Upreti said that rapid kits have low sensitivity to confirm that the person is infected with virus and low specificity to confirm that the person is not infected.
“The dangerous thing is that suspects, staying in quarantine are being released on the basis of negative results of the rapid test,” said Upreti. “Chances of spreading disease by such people will be high from those released on the basis of rapid test results, as they will mix-up with family and move freely.”
Dr Anup Subedee, a consultant infectious disease physician, also said that sending the suspected Covid-19 patients home on the basis of negative results derived from rapid tests is technically a wrong decision, and is also against the government’s official guideline.
“On Sunday, a man who was in mourning was allowed to go home six days after rapid test results,” Subedee told the Post. “I think there is a huge communication gap between the Health Ministry and staff working in the field. Suspects should not be allowed to go home even if the rapid test shows negative results.”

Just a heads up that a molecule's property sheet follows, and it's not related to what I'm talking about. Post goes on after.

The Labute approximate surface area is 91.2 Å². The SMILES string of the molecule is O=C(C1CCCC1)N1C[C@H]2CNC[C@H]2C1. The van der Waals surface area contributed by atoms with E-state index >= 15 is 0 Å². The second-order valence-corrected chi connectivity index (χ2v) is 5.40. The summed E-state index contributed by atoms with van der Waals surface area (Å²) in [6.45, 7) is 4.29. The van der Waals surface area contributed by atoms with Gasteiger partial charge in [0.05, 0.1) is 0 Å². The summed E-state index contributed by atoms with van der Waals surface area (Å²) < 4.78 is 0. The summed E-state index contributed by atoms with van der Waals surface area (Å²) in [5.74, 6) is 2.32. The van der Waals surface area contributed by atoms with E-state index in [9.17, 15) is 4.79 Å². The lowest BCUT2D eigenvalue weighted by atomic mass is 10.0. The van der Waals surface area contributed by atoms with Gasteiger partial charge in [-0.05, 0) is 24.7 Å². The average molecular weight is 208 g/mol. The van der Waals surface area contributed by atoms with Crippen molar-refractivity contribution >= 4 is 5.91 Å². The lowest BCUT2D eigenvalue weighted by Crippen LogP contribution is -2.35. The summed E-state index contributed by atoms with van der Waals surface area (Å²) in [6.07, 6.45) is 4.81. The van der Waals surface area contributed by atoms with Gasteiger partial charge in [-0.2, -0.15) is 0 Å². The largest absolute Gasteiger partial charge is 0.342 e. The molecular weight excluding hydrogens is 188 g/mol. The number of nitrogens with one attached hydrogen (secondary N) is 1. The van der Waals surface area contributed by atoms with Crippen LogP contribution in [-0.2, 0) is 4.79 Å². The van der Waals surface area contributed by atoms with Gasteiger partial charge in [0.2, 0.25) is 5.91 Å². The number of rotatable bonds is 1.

In the official guideline, it has been stated that a rapid test is performed after 14 days. If the result of the rapid test starts being taken for granted, health workers too believe that the case is negative and do not perform additional tests on them.
An official at the Epidemiology and Disease Control Division said that rapid tests are only useful for antibody screening for epidemiological study to know if the subjects were infected with virus in the past.
Meanwhile, health experts have suggested the government use GeneXpert machine, which is generally employed to test for tuberculosis to test the Covid-19 if possible.
Diagnostic company Cepheid has received authorisation from The United State’s Food and Drug Administration to use rapid molecular tests using the Gene Xpert machine for point-of-care results. The new method can detect the presence of the coronavirus in 45 minutes.
“We have advised the government to use GeneXpert machines to test Covid 19,” Dr Anup Subedee said, “We can easily scale up our testing capacity if we use the machine.”
Nepal has over 80 GeneXpert machines across the country.
Frequently asked questions about the coronavirus outbreak
UPDATED as of June 2, 2020
What is Covid-19?
Covid-19, short for coronavirus disease, is an illness caused by the coronavirus SARS-CoV-2, short for severe acute respiratory syndrome coronavirus 2. Common symptoms of the disease include fever, dry cough, fatigue, shortness of breath and breathing difficulties. In severe cases, the infection can cause pneumonia, severe acute respiratory syndrome, kidney failure and even death.
How contagious is Covid-19?